Judges dismiss Trump-era immigration case in Biden win

WASHINGTON – The Supreme Court said Wednesday it was wrong to enter a dispute over a Trump-era immigration rule that the Biden administration abandoned, so the judges dismissed the case.

The court had said it would answer the question of whether Republican-run states, led by Arizona, could adopt the legal defense of the Trump-era “public impeachment” rule that allows immigrants who use food stamps or other public benefits, green cards refused .

The High Court heard arguments in the case in February and appeared on track to decide it. But in an unsigned, one-sentence statement Wednesday, the court said it was dismissing the case. That leaves a lower court ruling in favor of the Biden administration, which states could not intervene.

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Chief Justice John Roberts wrote separately to say he agreed with the decision to dismiss the case. Roberts said there were “a great many issues connected” in the case “beyond” the issue the court agreed to decide. “It has become clear that this mare’s nest could stand in the way of deciding the case, or at least make our resolution of this question more difficult,” he wrote.

Roberts said the court’s complaint should not be construed as a “reflection… on the reasonable resolution of other pending or future litigation relating to, its repeal, or the replacement of a new rule by the 2019 Public Charge Rule.”

Roberts was joined by three other justices on the Conservative majority of the court: Clarence Thomas, Samuel Alito and Neil Gorsuch. Gorsuch was appointed to the court by Trump. The former president’s two other nominees, Justices Brett Kavanaugh and Justice Amy Coney Barrett, said nothing.

At the heart of the case was a federal law that says green card applicants cannot be a burden on the state or “public levies.” The Trump administration expanded the definition significantly, saying use of public services, including food stamps or Medicaid, could be disqualifying. This led to legal challenges, but the The Supreme Court allowed the directive to go into effect while these went on.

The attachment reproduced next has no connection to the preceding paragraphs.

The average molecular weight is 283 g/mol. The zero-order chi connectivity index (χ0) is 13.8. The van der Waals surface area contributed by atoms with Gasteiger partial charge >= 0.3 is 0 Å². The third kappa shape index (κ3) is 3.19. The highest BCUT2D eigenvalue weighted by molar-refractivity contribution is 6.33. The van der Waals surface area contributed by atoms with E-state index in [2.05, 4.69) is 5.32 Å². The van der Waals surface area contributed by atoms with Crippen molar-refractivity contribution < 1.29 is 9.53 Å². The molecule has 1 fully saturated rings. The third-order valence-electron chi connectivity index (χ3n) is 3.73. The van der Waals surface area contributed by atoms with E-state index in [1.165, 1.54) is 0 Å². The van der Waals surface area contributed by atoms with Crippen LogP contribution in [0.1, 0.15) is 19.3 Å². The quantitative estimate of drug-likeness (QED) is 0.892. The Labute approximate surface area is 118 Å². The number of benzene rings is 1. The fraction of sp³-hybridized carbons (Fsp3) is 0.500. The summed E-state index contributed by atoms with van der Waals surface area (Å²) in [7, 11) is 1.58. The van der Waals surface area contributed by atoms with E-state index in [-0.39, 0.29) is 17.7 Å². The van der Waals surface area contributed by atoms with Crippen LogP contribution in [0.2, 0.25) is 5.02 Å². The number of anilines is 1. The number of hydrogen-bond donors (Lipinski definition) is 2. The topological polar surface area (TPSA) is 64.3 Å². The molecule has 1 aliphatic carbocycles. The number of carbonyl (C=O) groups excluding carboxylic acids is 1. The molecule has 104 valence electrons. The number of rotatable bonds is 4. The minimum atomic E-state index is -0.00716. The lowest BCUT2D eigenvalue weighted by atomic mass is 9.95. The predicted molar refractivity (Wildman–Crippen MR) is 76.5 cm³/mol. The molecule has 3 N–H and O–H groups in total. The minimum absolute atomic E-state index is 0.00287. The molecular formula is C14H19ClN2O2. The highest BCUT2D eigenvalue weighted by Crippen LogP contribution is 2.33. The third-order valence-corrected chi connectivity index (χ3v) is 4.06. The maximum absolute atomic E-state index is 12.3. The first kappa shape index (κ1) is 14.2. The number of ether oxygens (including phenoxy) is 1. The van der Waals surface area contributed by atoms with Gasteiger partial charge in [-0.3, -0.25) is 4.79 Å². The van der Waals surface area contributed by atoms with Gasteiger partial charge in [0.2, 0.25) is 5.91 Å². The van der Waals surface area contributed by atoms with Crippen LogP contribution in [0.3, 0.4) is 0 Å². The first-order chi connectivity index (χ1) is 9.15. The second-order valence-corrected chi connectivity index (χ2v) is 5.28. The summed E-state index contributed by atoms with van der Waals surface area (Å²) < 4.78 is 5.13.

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The Biden administration reversed the rule and did so since announced new guidelines. The government had said that in practice the government only denied green cards to three people under Trump’s rule and that their applications were later reopened and approved. Immigrant groups have said the rule’s greater impact scared immigrants, leading them to cut benefits or not register for them over fears it could affect their applications for legal permanent residents.

In addition to Arizona, the states involved in the case were Alabama, Arkansas, Indiana, Kansas, Louisiana, Mississippi, Missouri, Montana, Oklahoma, South Carolina, Texas and West Virginia.

In a statement, Brittni Thomason, a spokeswoman for the Arizona Attorney’s Office, said, “Our coalition of states will consider how best to proceed with this important fight.”

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The case is State of Arizona v. City and County of San Francisco, California, 20-1775.

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https://www.local10.com/news/politics/2022/06/15/justices-dismiss-trump-era-immigration-case-in-a-biden-win/ Judges dismiss Trump-era immigration case in Biden win

Sarah Y. Kim

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